Synonyms for protosalvinia or Related words with protosalvinia
Examples of "protosalvinia"
is found in association with conodont elements.
For the present, the relationships of "
" remain uncertain.
However, the tips of "
" branches show evidence of conceptacle-like dips.
is a prehistoric plant found commonly in shale from shoreline habitats of the Upper Devonian period. The name "
" is a misnomer. The name literally means "early Salvinia", and was given in the erroneous belief that the fossils were an earlier form of the living aquatic fern "Salvinia". It is no longer believed that the fossils come from a fern, but deciding exactly what the fossils represent is still a matter of debate. This is surprising when one considers how much is known about the fossils.
" is usually preserved as a compression fossil, it can be difficult to determine whether its anatomy is more like a plant or an alga. Some biochemical evidence favors interpretation as an alga. Lignin and cutin have been found in the thalli, and sporopollenin in the spore walls. The grouping of the spores found in the thallus favors interpretation as a plant. The absence of any stomata on the surface is inconclusive, as all bryophytes lack stomata on the main body of the plant.
Another reason that liverworts are now classified separately is that they appear to have diverged from all other embryophyte plants near the beginning of their evolution. The strongest line of supporting evidence is that liverworts are the only living group of land plants that do not have stomata on the sporophyte generation. Among the earliest fossils believed to be liverworts are compression fossils of "Pallaviciniites" from the Upper Devonian of New York. These fossils resemble modern species in the Metzgeriales. Another Devonian fossil called "
" also looks like a liverwort, but its relationship to other plants is still uncertain, so it may not belong to the Marchantiophyta. In 2007, the oldest fossils assignable to the liverworts were announced, "Metzgeriothallus sharonae" from the Givetian (Middle Devonian) of New York, United States. However, in 2010, five different types of fossilized liverwort spores were found in Argentina, dating to the much earlier Middle Ordovician, around 470 million years ago.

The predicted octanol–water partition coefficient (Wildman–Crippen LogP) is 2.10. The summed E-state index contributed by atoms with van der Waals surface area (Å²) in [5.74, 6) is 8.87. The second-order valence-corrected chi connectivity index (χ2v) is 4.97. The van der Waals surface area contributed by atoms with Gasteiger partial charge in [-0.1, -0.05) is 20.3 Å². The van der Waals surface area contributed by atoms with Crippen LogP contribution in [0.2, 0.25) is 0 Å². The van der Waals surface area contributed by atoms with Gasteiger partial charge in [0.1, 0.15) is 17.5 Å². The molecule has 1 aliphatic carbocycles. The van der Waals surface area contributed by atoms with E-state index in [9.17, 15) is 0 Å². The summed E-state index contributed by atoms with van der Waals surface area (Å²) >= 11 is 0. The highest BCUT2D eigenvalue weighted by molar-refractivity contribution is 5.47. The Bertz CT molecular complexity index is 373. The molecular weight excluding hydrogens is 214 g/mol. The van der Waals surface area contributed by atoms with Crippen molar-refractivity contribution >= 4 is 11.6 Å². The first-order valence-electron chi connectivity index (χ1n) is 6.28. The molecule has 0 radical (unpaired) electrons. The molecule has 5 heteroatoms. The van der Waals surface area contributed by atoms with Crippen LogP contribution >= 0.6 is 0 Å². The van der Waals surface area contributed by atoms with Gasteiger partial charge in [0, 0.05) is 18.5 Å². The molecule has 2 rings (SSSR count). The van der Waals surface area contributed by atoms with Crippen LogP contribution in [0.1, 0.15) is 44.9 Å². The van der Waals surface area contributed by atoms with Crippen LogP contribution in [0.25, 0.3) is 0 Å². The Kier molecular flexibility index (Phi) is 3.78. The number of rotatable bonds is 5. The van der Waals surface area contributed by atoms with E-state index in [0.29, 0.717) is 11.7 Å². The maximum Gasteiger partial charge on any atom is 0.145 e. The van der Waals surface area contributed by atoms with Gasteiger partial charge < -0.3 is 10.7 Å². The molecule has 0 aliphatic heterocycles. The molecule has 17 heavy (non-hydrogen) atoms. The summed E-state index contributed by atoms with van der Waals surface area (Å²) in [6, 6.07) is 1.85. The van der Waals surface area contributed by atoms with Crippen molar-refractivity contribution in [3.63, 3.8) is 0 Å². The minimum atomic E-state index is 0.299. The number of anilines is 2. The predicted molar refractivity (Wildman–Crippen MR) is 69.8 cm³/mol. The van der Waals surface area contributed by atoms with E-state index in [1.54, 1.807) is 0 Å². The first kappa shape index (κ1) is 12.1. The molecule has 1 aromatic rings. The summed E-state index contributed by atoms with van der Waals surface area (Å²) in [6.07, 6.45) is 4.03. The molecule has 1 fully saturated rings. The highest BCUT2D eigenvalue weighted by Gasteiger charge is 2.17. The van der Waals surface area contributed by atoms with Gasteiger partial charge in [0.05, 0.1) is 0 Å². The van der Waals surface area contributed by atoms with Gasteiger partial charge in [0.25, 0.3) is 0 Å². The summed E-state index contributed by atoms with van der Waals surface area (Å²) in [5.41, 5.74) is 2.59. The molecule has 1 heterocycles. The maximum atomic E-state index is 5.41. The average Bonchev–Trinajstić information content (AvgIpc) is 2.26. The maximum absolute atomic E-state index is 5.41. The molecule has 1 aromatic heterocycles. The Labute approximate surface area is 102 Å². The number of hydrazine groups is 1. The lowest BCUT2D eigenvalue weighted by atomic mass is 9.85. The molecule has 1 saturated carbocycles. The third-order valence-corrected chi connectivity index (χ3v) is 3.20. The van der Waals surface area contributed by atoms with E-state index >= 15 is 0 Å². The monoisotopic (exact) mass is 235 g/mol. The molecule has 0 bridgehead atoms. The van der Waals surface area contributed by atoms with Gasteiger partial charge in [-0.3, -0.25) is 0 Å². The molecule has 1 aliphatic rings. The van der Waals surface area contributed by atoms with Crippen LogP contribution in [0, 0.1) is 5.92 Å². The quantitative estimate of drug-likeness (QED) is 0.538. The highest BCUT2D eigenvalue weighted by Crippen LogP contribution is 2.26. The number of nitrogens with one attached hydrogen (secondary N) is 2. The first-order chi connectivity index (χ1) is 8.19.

The most likely interpretation of "
" is that it represents either a fossil liverwort or brown alga, although no definitive brown algae have been identified from before the Tertiary period, and examination of the spore structure shows no features in common with living groups of brown algae. The living plant was a thallus with short dichotomous branching. The branches in the largest species were as much as one centimeter across. In some fossils, the branching lobes lie flat, but in others the tips of the branches are curled up over the fossil, giving it a round outline. Embedded in the tissues of the thallus are chambers in which spores (200 micrometre diameter) were produced by meiosis.
Fossils comparable in morphology to brown algae are known from strata as old as the Upper Ordovician, but the taxonomic affinity of these impression fossils is far from certain. Claims that earlier Ediacaran fossils are brown algae have since been dismissed. While many carbonaceous fossils have been described from the Precambrian, they are typically preserved as flattened outlines or fragments measuring only millimeters long. Because these fossils lack features diagnostic for identification at even the highest level, they are assigned to fossil form taxa according to their shape and other gross morphological features. A number of Devonian fossils termed "fucoids", from their resemblance in outline to species in the genus "Fucus", have proven to be inorganic rather than true fossils. The Devonian megafossil "Prototaxites", which consists of masses of filaments grouped into trunk-like axes, has been considered a possible brown alga. However, modern research favors reinterpretation of this fossil as a terrestrial fungus or fungal-like organism. Likewise, the fossil "
" was once considered a possible brown alga, but is now thought to be an early land plant.
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